ANDREW LINCOLN (Rick Grimes)
“I don’t watch the show, and I don’t read reviews. I stay out of the equation. All I knew is, I always had a sense that they wanted to play it out as a big movie. They always wanted to say that it’s a big story we’re telling and if you stick with it you will be rewarded. That was always Frank’s intention and Glen’s too. I shot it, so I was like, ‘I know what’s coming.’ I remember doing a lot of press for Spain, and Spain was going, ‘More Zombie.’ And I was like, ‘Please believe me, there is more zombie killing coming.’ Of course we want to get the balance right. We’re still learning what works and what doesn’t work. You can please some of the people some of the time, you can please all of the people some of the time. You can’t please all the people all the time. That’s just taste, and that’s cool. What I keep saying to people is that there is a very vocal, very extreme group of people that want a certain thing from this show. And they will watch this show. They will because it is extreme — more extreme than any f—ing thing I’ve ever been on. And the stuff we’re doing this season is out of the ballpark — it’s crazy what we’re doing this season.”

LAURIE HOLDEN (Andrea)
“It’s not a Glen Mazarra – Frank Darabont thing. It’s storytelling, and I think that, first of all, you can’t please everybody — there’s always going to be a hater. But it needed to develop slowly in the beginning for the story — to get to know the characters, to really set up the conflict so you could go quickly and just have this tornado of action. But it can’t be like that all the time. I think it all ended up the way that it was supposed to.”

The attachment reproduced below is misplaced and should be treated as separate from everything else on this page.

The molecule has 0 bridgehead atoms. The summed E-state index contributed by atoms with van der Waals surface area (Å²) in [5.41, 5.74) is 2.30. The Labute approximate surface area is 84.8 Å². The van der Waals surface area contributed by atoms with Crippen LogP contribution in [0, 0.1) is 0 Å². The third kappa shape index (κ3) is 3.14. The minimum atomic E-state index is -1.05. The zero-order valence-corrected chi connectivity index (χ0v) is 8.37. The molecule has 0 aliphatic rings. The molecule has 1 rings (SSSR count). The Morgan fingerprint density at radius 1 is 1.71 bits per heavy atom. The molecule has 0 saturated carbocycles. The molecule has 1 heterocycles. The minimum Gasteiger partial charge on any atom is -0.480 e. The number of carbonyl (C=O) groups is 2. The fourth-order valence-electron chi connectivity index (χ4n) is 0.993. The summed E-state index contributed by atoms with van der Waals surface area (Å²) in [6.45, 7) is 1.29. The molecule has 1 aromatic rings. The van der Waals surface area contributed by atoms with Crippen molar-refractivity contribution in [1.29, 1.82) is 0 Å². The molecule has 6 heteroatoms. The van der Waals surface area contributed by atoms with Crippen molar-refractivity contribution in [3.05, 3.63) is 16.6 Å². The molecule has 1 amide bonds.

ROBERT KIRKMAN (Exec producer)
“I know that we’re all very proud of season 2, and we’re very happy with how it turned out.  I think that once you see it all as a whole, you see how the first half — that some people said was slow — kind of built to a cool moment and really facilitated what happened in the later faster paced episodes.”

GALE ANNE HURD (Exec producer)
“It’s got to put it in perspective. The number of people who complain are so minor; it’s a small group that we tend to blow it out of proportion. If they were that unhappy, they would have tuned out. They would not have been around —since we had a split season — come February when we started up again. I think it’s everyone’s right to be able to complain, but for the most part we would not have had the investment in the characters — many of whom ended up not making it to the end of the season — if we hadn’t spent that time the first half of the season building up the character dynamic and getting to know them better.”

To see an insane time-lapse video of a human-to-zombie transformation in under 90 seconds, check out the video below. And for more ‘Walking Dead’ news, follow me on Twitter @DaltonRoss.